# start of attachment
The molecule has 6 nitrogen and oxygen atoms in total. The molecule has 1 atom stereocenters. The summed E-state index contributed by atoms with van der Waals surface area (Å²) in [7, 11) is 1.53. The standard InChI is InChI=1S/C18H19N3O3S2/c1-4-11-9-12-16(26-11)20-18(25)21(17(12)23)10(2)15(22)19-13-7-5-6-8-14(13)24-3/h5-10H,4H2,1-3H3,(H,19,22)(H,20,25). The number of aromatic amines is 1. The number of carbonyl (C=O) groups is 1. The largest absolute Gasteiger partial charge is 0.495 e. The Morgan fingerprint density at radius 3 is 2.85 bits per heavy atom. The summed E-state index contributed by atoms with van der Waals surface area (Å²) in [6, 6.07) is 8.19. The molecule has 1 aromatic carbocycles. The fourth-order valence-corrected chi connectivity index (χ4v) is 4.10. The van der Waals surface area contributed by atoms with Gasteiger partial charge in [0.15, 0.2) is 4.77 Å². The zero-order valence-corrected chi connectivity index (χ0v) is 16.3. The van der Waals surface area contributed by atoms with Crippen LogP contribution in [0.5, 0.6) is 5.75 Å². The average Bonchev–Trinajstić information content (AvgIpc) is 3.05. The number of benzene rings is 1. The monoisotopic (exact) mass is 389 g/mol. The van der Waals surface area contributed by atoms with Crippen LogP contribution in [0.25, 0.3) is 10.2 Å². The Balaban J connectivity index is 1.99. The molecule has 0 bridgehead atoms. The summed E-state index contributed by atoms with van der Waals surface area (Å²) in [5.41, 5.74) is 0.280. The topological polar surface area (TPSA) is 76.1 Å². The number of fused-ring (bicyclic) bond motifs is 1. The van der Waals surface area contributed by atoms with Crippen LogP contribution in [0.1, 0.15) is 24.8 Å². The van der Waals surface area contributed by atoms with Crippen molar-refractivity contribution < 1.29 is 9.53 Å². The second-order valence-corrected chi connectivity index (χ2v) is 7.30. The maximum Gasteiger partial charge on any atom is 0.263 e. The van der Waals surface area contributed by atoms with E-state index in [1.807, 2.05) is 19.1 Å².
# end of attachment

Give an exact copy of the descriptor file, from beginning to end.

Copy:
The molecule has 6 nitrogen and oxygen atoms in total. The molecule has 1 atom stereocenters. The summed E-state index contributed by atoms with van der Waals surface area (Å²) in [7, 11) is 1.53. The standard InChI is InChI=1S/C18H19N3O3S2/c1-4-11-9-12-16(26-11)20-18(25)21(17(12)23)10(2)15(22)19-13-7-5-6-8-14(13)24-3/h5-10H,4H2,1-3H3,(H,19,22)(H,20,25). The number of aromatic amines is 1. The number of carbonyl (C=O) groups is 1. The largest absolute Gasteiger partial charge is 0.495 e. The Morgan fingerprint density at radius 3 is 2.85 bits per heavy atom. The summed E-state index contributed by atoms with van der Waals surface area (Å²) in [6, 6.07) is 8.19. The molecule has 1 aromatic carbocycles. The fourth-order valence-corrected chi connectivity index (χ4v) is 4.10. The van der Waals surface area contributed by atoms with Gasteiger partial charge in [0.15, 0.2) is 4.77 Å². The zero-order valence-corrected chi connectivity index (χ0v) is 16.3. The van der Waals surface area contributed by atoms with Crippen LogP contribution in [0.5, 0.6) is 5.75 Å². The average Bonchev–Trinajstić information content (AvgIpc) is 3.05. The number of benzene rings is 1. The monoisotopic (exact) mass is 389 g/mol. The van der Waals surface area contributed by atoms with Crippen LogP contribution in [0.25, 0.3) is 10.2 Å². The Balaban J connectivity index is 1.99. The molecule has 0 bridgehead atoms. The summed E-state index contributed by atoms with van der Waals surface area (Å²) in [5.41, 5.74) is 0.280. The topological polar surface area (TPSA) is 76.1 Å². The number of fused-ring (bicyclic) bond motifs is 1. The van der Waals surface area contributed by atoms with Crippen LogP contribution in [0.1, 0.15) is 24.8 Å². The van der Waals surface area contributed by atoms with Crippen molar-refractivity contribution < 1.29 is 9.53 Å². The second-order valence-corrected chi connectivity index (χ2v) is 7.30. The maximum Gasteiger partial charge on any atom is 0.263 e. The van der Waals surface area contributed by atoms with E-state index in [1.807, 2.05) is 19.1 Å².